Last week we wrote a rather lengthy article on Ammonia 101 in our advanced washing tip series, today we will keep it more brief with a solution to solving your ammonia problems.
For any sort of bacterial rash or odor issue, the solution that we advise for your diapers is to disinfect them. Your child may or may not need medical follow up due to these issues, but that decision is best made by your pediatrician. For the diapers though, the solution to ammonia is first to disinfect, then to change the wash routine.
Again, I am going to reference our fantastic washing article on our blog:
To strip and disinfect the diapers, we recommend using bleach. Chlorine bleach is the only proven disinfectant for bacterial issues, and is safe to use on any of your synthetic fabrics, prefolds, coves or AIOs. The only diaper chlorine bleach can fade is any cotton fabrics that are prints or dyed, but depending on the severity of the rash, it may be a risk you need to take for the safety of your baby’s skin and health. If you have some of these diapers in your stash, you can bleach them with color safe bleach (which uses hydrogen peroxide rather than chlorine to do the bleaching), but if it comes back you may need to consider using the stronger, regular bleach. To bleach your diapers, wash and dry them as normal, then separate into piles of 12 diapers. You want to use 1/2 cup of bleach per 12 diapers per load, so you may need to do multiple loads. No detergent needed in this cycle, then rinse and dry as normal.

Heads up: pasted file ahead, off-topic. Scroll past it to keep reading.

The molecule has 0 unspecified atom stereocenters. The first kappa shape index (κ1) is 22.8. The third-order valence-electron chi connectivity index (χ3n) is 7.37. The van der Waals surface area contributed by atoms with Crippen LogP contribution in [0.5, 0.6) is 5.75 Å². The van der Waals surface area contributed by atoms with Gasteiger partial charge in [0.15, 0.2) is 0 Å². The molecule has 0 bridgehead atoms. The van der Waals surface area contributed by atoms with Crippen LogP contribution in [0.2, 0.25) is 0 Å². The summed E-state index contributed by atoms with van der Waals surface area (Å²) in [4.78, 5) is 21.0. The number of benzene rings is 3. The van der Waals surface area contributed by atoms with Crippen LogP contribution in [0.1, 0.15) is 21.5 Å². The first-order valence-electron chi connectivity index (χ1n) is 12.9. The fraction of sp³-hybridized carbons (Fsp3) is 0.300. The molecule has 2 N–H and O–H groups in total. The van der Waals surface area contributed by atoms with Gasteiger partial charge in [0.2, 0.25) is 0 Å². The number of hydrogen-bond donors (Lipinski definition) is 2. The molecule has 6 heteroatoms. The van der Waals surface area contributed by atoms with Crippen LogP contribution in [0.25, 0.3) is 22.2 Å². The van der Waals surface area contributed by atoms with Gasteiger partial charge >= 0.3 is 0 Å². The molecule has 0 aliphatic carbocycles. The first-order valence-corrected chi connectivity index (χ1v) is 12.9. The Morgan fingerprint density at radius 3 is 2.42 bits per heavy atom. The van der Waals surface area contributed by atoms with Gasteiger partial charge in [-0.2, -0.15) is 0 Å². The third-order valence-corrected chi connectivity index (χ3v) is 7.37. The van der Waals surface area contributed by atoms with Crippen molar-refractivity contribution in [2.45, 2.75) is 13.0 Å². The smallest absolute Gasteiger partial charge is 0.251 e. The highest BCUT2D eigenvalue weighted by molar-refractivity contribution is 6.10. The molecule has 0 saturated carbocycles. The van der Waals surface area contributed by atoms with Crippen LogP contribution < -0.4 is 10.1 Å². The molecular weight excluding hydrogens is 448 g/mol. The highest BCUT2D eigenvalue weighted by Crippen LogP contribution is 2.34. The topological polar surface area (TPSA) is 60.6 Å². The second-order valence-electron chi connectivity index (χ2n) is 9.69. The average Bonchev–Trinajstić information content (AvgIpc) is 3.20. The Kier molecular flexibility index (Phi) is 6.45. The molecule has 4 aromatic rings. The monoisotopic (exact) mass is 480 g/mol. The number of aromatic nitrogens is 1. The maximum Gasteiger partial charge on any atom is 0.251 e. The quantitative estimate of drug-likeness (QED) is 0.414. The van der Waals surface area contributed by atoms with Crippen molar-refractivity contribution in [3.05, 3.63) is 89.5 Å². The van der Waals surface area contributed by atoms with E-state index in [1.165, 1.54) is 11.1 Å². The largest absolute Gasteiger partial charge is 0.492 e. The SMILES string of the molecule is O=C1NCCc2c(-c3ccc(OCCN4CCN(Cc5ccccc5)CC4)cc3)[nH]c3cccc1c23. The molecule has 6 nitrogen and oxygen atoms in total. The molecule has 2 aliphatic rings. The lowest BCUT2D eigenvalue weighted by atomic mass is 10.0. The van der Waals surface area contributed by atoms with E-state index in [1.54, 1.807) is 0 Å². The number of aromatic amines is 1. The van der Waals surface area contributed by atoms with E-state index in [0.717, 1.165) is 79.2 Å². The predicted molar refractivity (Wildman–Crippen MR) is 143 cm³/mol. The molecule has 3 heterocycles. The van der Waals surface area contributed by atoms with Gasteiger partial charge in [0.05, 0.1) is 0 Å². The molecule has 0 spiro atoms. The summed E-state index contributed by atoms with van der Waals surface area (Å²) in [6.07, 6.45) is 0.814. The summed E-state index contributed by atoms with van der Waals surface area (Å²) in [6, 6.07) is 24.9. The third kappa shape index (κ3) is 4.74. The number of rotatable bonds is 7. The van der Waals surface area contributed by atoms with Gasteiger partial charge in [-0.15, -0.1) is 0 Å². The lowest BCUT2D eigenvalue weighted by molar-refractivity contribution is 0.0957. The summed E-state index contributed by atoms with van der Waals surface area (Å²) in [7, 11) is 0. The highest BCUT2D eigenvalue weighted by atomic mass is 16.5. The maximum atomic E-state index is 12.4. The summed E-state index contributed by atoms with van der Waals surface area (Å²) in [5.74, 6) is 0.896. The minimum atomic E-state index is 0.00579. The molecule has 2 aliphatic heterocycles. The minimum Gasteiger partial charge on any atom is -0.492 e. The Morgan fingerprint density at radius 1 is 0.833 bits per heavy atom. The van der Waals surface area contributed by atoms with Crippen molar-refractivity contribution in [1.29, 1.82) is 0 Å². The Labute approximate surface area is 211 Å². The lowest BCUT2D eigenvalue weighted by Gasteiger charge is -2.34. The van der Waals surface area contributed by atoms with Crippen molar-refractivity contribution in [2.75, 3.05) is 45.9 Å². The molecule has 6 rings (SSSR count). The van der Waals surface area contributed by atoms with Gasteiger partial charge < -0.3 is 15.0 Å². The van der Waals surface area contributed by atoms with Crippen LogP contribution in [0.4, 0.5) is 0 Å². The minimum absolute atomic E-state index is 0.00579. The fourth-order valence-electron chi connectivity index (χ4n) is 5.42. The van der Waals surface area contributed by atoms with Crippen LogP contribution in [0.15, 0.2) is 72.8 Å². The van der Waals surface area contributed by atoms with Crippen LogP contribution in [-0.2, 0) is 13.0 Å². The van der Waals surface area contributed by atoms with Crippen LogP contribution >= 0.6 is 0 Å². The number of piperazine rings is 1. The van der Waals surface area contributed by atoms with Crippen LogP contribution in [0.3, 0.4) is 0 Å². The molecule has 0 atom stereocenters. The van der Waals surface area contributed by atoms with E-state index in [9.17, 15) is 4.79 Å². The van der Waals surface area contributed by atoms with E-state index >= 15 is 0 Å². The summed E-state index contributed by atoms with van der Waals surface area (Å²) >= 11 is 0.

There are a number of methods you can research and google that suggest you can use essential oils, vinegar, oxi bleach, natural sunlight, plain hot water, or even drying on high heat to kill bacteria. Our official stance after years of research,working with hundreds of customers over the years, and continual reading on these method is that they are not as effective as chlorine bleach, and again, depending on the severity of the problem, may be the only thing that can fix the problem. A number of manufacturers approve bleach and recommend it for these issues.
I realize bleach isn’t “green”, but it is the more eco-conscious solution than disposable diapers, and when battling bacterial issues you really cannot work around the problem without disinfecting the diapers.
Additionally, we also recommend this treatment be used with any pre-owned diapers you purchase. Yeast and bacteria can live in diapers, and if you are buying from someone other than a family member or friend you know well, it is a process I highly recommend to avoid any contamination to your own child.
Next week we go over the wash routine itself in more detail.
Let us know if you have any questions!